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U.S. Strikes Syria Over Chemical Attack

Dozens of U.S. Missiles Hit Air Base in Syria

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Hassan Youssef, 40, a victim of Tuesday’s chemical weapons attack in northern Syria, was in a hospital Thursday in the city of Idlib.

WASHINGTON — The US has launched a military strike on a Syrian government target in retaliation for their chemical weapons attack on civilians earlier in the week, President Donald Trump told the media.

“Tonight (Thursday), I ordered a targeted military strike on the air field in Syria from where the chemical attack was launched,” Trump told reporters at Mar-a-Lago.

The US launched 59 cruise missiles into Syria in the first direct military attack by the country on President Bashar al-Assad’s regime since the civil war began.

Tomahawk cruise missiles

U.S. Strikes Syria Over Chemical Attack

Dozens of Tomahawk missiles were fired at an air base in Syria, military officials said.

It was the first time that the White House had ordered military action against forces loyal to the Syrian president, Bashar al-Assad.

Just minutes before the missile attack, Russia warned the US of the “negative consequences” of military strikes on Syria.

Members of the UN Security Council were still negotiating a resolution in response to the chemical attack.

The speed with which the Trump administration responded — and remarks earlier in the day by American officials who said that options were still being considered — appeared intended to maximize the element of surprise and sharply contrasted with the methodical scrutiny of the use of force by the Obama administration.

It was President Trump’s first order to the military for the use of force — other operations in Syria, Yemen and Iraq had been carried out under authorization delegated to his commanders — and appeared intended to send a message to North Korea, Iran and other potential adversaries that the new commander in chief was prepared to act, and sometimes on short notice.

Wefornews Bureau

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UN appeals for countries to take in 1,300 Libyan refugees

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Libyan refugees

The UN has appealed to countries worldwide to take in 1,300 mainly African refugees stranded in Libya. Many of them were mistreated while being detained appalling conditions.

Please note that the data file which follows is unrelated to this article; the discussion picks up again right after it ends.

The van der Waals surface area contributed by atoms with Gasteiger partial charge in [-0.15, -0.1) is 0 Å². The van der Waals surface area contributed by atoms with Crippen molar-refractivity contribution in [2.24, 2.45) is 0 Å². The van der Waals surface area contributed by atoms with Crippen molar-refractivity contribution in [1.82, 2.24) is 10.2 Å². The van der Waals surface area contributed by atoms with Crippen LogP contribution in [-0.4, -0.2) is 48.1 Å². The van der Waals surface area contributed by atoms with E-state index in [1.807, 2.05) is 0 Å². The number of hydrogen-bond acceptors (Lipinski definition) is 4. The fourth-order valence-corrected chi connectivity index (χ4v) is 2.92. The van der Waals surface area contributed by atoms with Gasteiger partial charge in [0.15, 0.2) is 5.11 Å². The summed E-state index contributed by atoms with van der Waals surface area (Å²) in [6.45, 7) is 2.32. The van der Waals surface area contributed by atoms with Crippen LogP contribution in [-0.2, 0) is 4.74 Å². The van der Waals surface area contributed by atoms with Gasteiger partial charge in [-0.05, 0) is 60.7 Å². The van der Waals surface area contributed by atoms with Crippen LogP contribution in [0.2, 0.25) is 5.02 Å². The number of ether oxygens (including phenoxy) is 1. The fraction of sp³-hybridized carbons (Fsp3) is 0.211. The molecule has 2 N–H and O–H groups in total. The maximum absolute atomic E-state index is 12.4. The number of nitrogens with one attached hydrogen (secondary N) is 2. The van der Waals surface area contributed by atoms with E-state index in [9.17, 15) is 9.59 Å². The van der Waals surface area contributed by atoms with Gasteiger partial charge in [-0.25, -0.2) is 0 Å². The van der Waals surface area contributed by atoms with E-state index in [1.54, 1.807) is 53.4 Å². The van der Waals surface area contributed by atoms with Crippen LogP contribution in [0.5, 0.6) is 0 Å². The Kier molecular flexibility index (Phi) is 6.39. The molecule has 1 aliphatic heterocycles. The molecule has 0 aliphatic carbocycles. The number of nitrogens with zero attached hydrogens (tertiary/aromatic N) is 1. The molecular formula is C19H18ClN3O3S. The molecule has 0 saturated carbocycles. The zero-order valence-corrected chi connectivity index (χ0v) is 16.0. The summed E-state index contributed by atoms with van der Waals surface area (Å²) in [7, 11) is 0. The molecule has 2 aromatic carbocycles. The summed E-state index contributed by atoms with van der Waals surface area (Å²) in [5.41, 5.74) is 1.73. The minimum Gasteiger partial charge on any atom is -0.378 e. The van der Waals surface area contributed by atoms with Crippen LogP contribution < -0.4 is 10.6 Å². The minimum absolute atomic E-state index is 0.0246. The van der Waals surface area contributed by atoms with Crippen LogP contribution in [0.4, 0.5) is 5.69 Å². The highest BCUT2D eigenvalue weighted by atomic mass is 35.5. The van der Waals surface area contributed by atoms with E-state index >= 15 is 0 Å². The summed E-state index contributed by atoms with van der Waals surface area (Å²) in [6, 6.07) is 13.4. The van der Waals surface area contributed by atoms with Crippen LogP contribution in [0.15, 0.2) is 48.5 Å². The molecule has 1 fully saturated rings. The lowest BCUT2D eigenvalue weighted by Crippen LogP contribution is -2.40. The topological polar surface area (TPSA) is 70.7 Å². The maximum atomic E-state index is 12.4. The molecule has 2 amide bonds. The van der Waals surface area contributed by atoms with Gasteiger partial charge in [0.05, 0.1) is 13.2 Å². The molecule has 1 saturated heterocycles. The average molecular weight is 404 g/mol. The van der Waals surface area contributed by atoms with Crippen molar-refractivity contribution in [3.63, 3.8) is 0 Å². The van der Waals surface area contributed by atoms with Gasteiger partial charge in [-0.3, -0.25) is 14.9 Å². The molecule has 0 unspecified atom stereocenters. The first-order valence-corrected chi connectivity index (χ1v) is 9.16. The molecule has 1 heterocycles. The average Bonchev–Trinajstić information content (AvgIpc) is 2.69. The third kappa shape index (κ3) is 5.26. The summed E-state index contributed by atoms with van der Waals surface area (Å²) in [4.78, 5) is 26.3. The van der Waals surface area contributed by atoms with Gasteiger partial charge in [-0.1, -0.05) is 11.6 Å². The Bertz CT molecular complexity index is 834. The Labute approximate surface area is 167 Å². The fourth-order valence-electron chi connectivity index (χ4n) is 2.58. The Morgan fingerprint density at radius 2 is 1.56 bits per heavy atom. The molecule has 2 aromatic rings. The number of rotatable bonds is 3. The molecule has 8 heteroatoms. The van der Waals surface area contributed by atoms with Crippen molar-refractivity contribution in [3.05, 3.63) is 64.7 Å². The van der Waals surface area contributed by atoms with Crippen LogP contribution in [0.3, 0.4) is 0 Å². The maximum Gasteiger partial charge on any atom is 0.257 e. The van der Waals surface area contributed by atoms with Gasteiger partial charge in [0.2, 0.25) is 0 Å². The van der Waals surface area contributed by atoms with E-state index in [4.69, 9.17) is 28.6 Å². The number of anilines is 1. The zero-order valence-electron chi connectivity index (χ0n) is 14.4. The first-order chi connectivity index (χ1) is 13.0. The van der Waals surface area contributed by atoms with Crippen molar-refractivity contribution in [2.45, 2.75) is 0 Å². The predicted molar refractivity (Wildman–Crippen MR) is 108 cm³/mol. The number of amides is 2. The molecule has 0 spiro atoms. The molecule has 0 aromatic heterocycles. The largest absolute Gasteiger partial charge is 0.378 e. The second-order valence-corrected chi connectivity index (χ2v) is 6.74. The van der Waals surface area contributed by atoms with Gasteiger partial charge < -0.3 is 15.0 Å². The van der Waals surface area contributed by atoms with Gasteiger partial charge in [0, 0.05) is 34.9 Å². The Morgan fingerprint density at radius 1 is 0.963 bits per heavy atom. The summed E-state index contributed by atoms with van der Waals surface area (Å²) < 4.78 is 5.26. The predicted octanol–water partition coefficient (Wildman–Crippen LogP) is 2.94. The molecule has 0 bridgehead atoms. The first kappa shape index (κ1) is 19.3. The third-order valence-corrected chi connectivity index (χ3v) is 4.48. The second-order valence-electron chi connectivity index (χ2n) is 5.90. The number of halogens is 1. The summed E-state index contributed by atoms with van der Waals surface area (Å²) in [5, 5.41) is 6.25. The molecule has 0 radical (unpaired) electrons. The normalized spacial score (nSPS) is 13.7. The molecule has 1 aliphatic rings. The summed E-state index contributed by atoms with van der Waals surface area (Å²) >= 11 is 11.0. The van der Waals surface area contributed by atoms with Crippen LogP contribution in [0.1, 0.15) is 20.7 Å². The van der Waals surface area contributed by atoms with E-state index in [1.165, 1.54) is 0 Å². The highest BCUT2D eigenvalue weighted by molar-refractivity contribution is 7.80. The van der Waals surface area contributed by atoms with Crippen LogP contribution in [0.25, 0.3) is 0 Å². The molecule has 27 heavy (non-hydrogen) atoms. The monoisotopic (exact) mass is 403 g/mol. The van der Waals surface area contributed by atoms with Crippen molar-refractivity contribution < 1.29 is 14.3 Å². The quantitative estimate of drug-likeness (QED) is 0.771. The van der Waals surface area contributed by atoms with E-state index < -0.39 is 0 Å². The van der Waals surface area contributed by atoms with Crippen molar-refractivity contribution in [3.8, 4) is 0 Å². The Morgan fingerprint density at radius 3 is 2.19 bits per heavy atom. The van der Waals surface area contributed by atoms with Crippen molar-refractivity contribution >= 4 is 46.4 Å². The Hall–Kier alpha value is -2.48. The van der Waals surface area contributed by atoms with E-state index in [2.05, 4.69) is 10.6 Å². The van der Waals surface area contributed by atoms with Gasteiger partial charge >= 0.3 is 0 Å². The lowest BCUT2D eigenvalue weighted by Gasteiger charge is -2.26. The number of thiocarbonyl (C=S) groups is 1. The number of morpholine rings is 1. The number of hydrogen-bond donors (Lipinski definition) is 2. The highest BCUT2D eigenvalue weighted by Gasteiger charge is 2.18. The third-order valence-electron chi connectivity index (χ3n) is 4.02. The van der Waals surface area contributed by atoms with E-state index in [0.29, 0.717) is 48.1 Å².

Niger has agreed to temporarily host the most vulnerable of the evacuees, including unaccompanied children and single mothers, pending their processing and departure for resettlement, Reuters said.

The UN High Commissioner for Refugees (UNHCR) said on Monday that it “urgently requests 1,300 places for resettlement” to be made available by the end of March. The UNHCR intends to evacuate between 700 and 1,300 people from Libya to Niger by the end of January 2018.

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‘Don’t buy from Arabs’, says Israeli Defense Minister

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Avigdor Lieberman

Israeli Defense Minister Avigdor Lieberman has called on his fellow citizens to boycott the Palestinian market of the Wadi Ara region of north-east Israel, after riots broke out there on Saturday over the American decision to move their embassy to Jerusalem.

Three people were injured when protesters began hurling stones at a bus. “I am calling for a boycott of Wadi Ara. Don’t go there and don’t buy there. They need to understand that it is impossible to demonstrate with Hezbollah flags, Palestinian flags and pictures of [Hezbollah leader Hassan] Nasrallah.

To accept billions from the National Insurance [Institute] and to also destroy us from within,” Haaretz quoted Lieberman telling Army Radio.

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Hamas leader calls for ‘new intifada in the face of Israel’

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Ismail Haniyeh

Palestinian Islamist group Hamas has called for a new uprising against Israel following US President Donald Trump’s recognition of Jerusalem as capital of the Jewish state.

“We should call for and we should work on launching an intifada in the face of the Zionist enemy,” said Hamas leader Ismail Haniyeh, in a speech in Gaza Thursday, Reuters reports.

Anti-US protests erupted almost immediately after Trump’s declaration Wednesday, with Palestinians first to take to the streets, calling for three days of rage against the move.

World leaders expressed serious concern over the decision and its potential to destabilize the region.

The decision has been welcomed by Israeli Prime Minister Benjamin Netanyahu, who thanked Trump, and said he be believes “many” other nations will follow suit in recognizing Jerusalem as Israel’s capital.

Pope Francis said he could not “remain silent” and spoke of his “great anxiety” surrounding the decision, while the EU voiced “serious concern.”

“I cannot remain silent about my deep concern for the situation that has developed in recent days,”Francis said at his weekly general audience at the Vatican.

“Jerusalem is a unique city,” he added, “sacred to Jews, Christians and Muslims, where the Holy Places for the respective religions are venerated, and it has a special vocation to peace.”

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